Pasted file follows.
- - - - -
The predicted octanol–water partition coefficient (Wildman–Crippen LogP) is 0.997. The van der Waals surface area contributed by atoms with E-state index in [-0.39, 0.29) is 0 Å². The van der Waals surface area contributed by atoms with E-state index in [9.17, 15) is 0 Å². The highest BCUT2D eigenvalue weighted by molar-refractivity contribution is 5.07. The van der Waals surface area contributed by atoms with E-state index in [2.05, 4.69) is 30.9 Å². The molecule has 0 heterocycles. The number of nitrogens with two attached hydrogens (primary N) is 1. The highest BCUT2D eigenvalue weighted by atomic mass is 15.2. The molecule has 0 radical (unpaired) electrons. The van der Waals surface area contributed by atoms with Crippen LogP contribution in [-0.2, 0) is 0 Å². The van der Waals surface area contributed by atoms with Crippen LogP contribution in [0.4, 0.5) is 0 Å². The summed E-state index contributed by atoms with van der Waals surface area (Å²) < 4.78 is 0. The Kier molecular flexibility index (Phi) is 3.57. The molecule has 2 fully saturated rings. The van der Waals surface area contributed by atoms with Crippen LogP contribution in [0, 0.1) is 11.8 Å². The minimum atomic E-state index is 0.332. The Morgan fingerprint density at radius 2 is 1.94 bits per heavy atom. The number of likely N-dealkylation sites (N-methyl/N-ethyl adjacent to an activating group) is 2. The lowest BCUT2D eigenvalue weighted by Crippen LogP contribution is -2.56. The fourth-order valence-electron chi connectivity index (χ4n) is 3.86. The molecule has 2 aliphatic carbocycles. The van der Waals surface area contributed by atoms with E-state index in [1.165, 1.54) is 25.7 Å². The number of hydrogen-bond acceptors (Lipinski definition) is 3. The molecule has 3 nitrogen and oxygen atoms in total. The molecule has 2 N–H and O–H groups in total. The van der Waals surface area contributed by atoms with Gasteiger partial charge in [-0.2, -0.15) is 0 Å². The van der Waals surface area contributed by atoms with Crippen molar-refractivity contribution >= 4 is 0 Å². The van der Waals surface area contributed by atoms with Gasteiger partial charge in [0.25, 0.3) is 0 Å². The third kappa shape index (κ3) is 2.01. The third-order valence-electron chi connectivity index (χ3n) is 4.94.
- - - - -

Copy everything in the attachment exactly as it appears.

The predicted octanol–water partition coefficient (Wildman–Crippen LogP) is 0.997. The van der Waals surface area contributed by atoms with E-state index in [-0.39, 0.29) is 0 Å². The van der Waals surface area contributed by atoms with E-state index in [9.17, 15) is 0 Å². The highest BCUT2D eigenvalue weighted by molar-refractivity contribution is 5.07. The van der Waals surface area contributed by atoms with E-state index in [2.05, 4.69) is 30.9 Å². The molecule has 0 heterocycles. The number of nitrogens with two attached hydrogens (primary N) is 1. The highest BCUT2D eigenvalue weighted by atomic mass is 15.2. The molecule has 0 radical (unpaired) electrons. The van der Waals surface area contributed by atoms with Crippen LogP contribution in [-0.2, 0) is 0 Å². The van der Waals surface area contributed by atoms with Crippen LogP contribution in [0.4, 0.5) is 0 Å². The summed E-state index contributed by atoms with van der Waals surface area (Å²) < 4.78 is 0. The Kier molecular flexibility index (Phi) is 3.57. The molecule has 2 fully saturated rings. The van der Waals surface area contributed by atoms with Crippen LogP contribution in [0, 0.1) is 11.8 Å². The minimum atomic E-state index is 0.332. The Morgan fingerprint density at radius 2 is 1.94 bits per heavy atom. The number of likely N-dealkylation sites (N-methyl/N-ethyl adjacent to an activating group) is 2. The lowest BCUT2D eigenvalue weighted by Crippen LogP contribution is -2.56. The fourth-order valence-electron chi connectivity index (χ4n) is 3.86. The molecule has 2 aliphatic carbocycles. The van der Waals surface area contributed by atoms with E-state index in [1.165, 1.54) is 25.7 Å². The number of hydrogen-bond acceptors (Lipinski definition) is 3. The molecule has 3 nitrogen and oxygen atoms in total. The molecule has 2 N–H and O–H groups in total. The van der Waals surface area contributed by atoms with Gasteiger partial charge in [-0.2, -0.15) is 0 Å². The van der Waals surface area contributed by atoms with Crippen molar-refractivity contribution >= 4 is 0 Å². The van der Waals surface area contributed by atoms with Gasteiger partial charge in [0.25, 0.3) is 0 Å². The third kappa shape index (κ3) is 2.01. The third-order valence-electron chi connectivity index (χ3n) is 4.94.